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Published 1 June 2016
The Law Reform Commission published its report on Consumer Insurance Contracts in July 2015 following a comprehensive review of both EU and domestic legislation and industry codes of practice and concluded that there was a need for reform and a consolidation of the various existing provisions and standards.
The draft Consumer Insurance Contracts Bill which is proposed to give effect to these changes and reforms will result in a fundamental change to the long established principles of insurance law, e.g., abolition of utmost good faith, duty of disclosure, insurable interest and warranties and the introduction of proportionate remedies. The effect of such proposed changes will be that a greater emphasis will have to be put on ascertaining full and adequate information at proposal stage and the burden is shifting away from the consumer and onto the Insurer in ensuring that they seek all relevant information at the outset.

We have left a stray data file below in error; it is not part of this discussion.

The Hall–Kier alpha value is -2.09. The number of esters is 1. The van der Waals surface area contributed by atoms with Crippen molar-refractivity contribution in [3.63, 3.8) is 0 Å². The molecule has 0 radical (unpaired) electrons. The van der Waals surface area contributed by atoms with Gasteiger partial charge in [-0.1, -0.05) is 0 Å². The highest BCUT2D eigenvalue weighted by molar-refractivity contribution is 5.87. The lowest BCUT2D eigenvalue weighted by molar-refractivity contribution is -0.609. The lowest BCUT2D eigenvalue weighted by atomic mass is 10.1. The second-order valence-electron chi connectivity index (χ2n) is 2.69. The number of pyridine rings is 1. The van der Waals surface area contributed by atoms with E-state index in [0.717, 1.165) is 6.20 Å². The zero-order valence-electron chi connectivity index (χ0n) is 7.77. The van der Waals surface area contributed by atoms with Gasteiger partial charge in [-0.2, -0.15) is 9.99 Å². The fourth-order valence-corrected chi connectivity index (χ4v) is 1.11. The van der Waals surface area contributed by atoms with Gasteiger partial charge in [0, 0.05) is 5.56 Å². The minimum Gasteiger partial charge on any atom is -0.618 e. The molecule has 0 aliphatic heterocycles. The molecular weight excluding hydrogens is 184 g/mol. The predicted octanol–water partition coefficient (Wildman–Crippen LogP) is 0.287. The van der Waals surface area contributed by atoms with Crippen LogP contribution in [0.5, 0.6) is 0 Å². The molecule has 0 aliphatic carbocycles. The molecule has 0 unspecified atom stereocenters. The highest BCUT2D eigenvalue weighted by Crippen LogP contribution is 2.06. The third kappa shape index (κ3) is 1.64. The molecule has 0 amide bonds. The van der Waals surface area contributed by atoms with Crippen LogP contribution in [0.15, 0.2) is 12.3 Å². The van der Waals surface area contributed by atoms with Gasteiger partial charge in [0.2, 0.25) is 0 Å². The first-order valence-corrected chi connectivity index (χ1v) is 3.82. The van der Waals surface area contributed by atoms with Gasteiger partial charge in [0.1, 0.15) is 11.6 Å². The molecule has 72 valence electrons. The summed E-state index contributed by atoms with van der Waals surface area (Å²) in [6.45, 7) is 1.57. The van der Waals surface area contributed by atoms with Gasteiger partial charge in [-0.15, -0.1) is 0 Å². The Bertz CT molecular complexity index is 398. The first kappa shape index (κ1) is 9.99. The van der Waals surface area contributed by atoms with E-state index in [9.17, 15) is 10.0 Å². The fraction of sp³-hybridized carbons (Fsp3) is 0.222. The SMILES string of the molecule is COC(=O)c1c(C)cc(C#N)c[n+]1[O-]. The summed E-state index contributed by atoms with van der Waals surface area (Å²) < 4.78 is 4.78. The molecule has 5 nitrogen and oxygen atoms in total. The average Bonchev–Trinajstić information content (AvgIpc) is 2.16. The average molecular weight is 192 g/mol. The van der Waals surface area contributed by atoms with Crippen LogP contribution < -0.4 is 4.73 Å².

While it is not clear if any Government decision has been made to bring forward the draft bill, it would seem likely to come onto the Government agenda, particularly in light of the ongoing media coverage about insurance generally and the changes being effected in the UK under the UK Insurance Act 2016.
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